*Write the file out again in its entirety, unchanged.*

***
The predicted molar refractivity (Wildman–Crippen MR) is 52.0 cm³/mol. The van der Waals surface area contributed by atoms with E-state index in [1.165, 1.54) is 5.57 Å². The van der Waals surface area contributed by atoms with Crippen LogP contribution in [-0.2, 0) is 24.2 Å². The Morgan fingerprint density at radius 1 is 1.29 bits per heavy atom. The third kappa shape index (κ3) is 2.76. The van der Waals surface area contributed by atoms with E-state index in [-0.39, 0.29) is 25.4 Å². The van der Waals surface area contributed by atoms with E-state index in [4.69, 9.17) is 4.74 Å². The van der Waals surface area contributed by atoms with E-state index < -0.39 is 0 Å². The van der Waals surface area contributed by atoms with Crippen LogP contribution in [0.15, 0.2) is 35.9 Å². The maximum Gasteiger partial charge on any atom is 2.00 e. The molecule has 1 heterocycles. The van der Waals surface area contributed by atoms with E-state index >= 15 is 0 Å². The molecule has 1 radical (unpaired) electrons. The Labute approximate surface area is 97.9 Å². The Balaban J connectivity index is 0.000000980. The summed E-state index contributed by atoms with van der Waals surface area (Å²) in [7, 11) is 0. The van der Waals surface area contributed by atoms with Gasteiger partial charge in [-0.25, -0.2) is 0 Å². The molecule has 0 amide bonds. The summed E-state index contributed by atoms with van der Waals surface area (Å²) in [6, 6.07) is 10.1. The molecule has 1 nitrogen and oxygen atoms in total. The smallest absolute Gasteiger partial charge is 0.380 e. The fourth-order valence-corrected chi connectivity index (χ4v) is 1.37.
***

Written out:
The predicted molar refractivity (Wildman–Crippen MR) is 52.0 cm³/mol. The van der Waals surface area contributed by atoms with E-state index in [1.165, 1.54) is 5.57 Å². The van der Waals surface area contributed by atoms with Crippen LogP contribution in [-0.2, 0) is 24.2 Å². The Morgan fingerprint density at radius 1 is 1.29 bits per heavy atom. The third kappa shape index (κ3) is 2.76. The van der Waals surface area contributed by atoms with E-state index in [-0.39, 0.29) is 25.4 Å². The van der Waals surface area contributed by atoms with E-state index in [4.69, 9.17) is 4.74 Å². The van der Waals surface area contributed by atoms with E-state index < -0.39 is 0 Å². The van der Waals surface area contributed by atoms with Crippen LogP contribution in [0.15, 0.2) is 35.9 Å². The maximum Gasteiger partial charge on any atom is 2.00 e. The molecule has 1 heterocycles. The van der Waals surface area contributed by atoms with E-state index >= 15 is 0 Å². The molecule has 1 radical (unpaired) electrons. The Labute approximate surface area is 97.9 Å². The Balaban J connectivity index is 0.000000980. The summed E-state index contributed by atoms with van der Waals surface area (Å²) in [7, 11) is 0. The van der Waals surface area contributed by atoms with Gasteiger partial charge in [-0.25, -0.2) is 0 Å². The molecule has 0 amide bonds. The summed E-state index contributed by atoms with van der Waals surface area (Å²) in [6, 6.07) is 10.1. The molecule has 1 nitrogen and oxygen atoms in total. The smallest absolute Gasteiger partial charge is 0.380 e. The fourth-order valence-corrected chi connectivity index (χ4v) is 1.37.